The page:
Louis XIV and the Parlements: The Assertion of Royal Authority

By John J. Hurt | Go to book overview

1
Compulsory registration
and its limits, 1665–1671

Every student of French history knows that Louis XIV deprived the parlements of their most important power and function – that of opposing new legislation, especially fiscal legislation, when it first appeared before them. Given the tendency of the parlements to obstruct new legislation, frequently under Henry IV and Louis XII and periodically under Louis XV and Louis XVI, the reign of Louis XIV stands in sharp contrast in this regard. Curiously, however, even the most recent studies offer little in the way of narrative, analysis or background to explain how, why and under what circumstances the parlements lost their powers to obstruct new laws for the first time in their history. In treating this subject, most historians point to the ordinance of civil procedure of 1667, which curtailed the use of remonstrances by the parlements, and the declaration of February 1673, which regulated the procedure by which the tribunals registered the laws. But other kings had restricted remonstrances in ways that resembled the provisions of the ordinance; and few historians have appreciated the original features of the declaration, let alone explained why the government needed to enact it, once it had issued the ordinance. In any event, the mere citation of the laws of 1667 and 1673 cannot tell us how and why, or much about when, the government of Louis XIV, in contrast with both its predecessors and its successors, imposed its will upon the parlements in the registration of laws.1 The issue merits a fresh examination.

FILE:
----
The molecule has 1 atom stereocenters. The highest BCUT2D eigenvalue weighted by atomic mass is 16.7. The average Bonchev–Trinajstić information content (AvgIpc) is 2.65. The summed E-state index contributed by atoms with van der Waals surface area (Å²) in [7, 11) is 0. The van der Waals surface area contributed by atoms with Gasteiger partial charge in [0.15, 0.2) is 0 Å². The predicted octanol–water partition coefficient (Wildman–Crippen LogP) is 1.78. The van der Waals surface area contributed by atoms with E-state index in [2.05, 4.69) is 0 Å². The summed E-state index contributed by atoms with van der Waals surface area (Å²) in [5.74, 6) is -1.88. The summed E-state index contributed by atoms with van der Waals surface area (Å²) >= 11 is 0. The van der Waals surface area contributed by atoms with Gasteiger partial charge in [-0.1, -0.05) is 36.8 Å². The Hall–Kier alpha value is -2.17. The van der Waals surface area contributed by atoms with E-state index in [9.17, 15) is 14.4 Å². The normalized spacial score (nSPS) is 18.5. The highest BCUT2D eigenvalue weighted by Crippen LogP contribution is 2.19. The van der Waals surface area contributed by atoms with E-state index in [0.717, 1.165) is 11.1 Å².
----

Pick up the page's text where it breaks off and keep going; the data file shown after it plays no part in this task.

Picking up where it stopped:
Like his predecessors, Louis XIV had to deal with two essential questions, those involving extraordinary and ordinary registration: 1) whether the king could resolve legislation disputes by the extraordinary method of compulsory registration, as in a lit de justice or its provincial counterpart; and 2) whether the king could make the parlements stop modifying and delaying laws that they received in the ordinary way, by mail or by courier. In 1667, Louis XIV tried to deal with both these issues in title I of his new ordinance on civil procedure. He succeeded only with the first, although that success amounted to a big step forward. Unlike any of his predecessors, this king made the lit de justice and the provincial forced registration into effective ways to get his laws registered, once

-17-

Notes for this page

Add a new note
If you are trying to select text to create highlights or citations, remember that you must now click or tap on the first word, and then click or tap on the last word.
One moment ...
Default project is now your active project.
Project items

Items saved from this book

This book has been saved
Highlights (0)
Some of your highlights are legacy items.

Highlights saved before July 30, 2012 will not be displayed on their respective source pages.

You can easily re-create the highlights by opening the book page or article, selecting the text, and clicking “Highlight.”

Citations (0)
Some of your citations are legacy items.

Any citation created before July 30, 2012 will labeled as a “Cited page.” New citations will be saved as cited passages, pages or articles.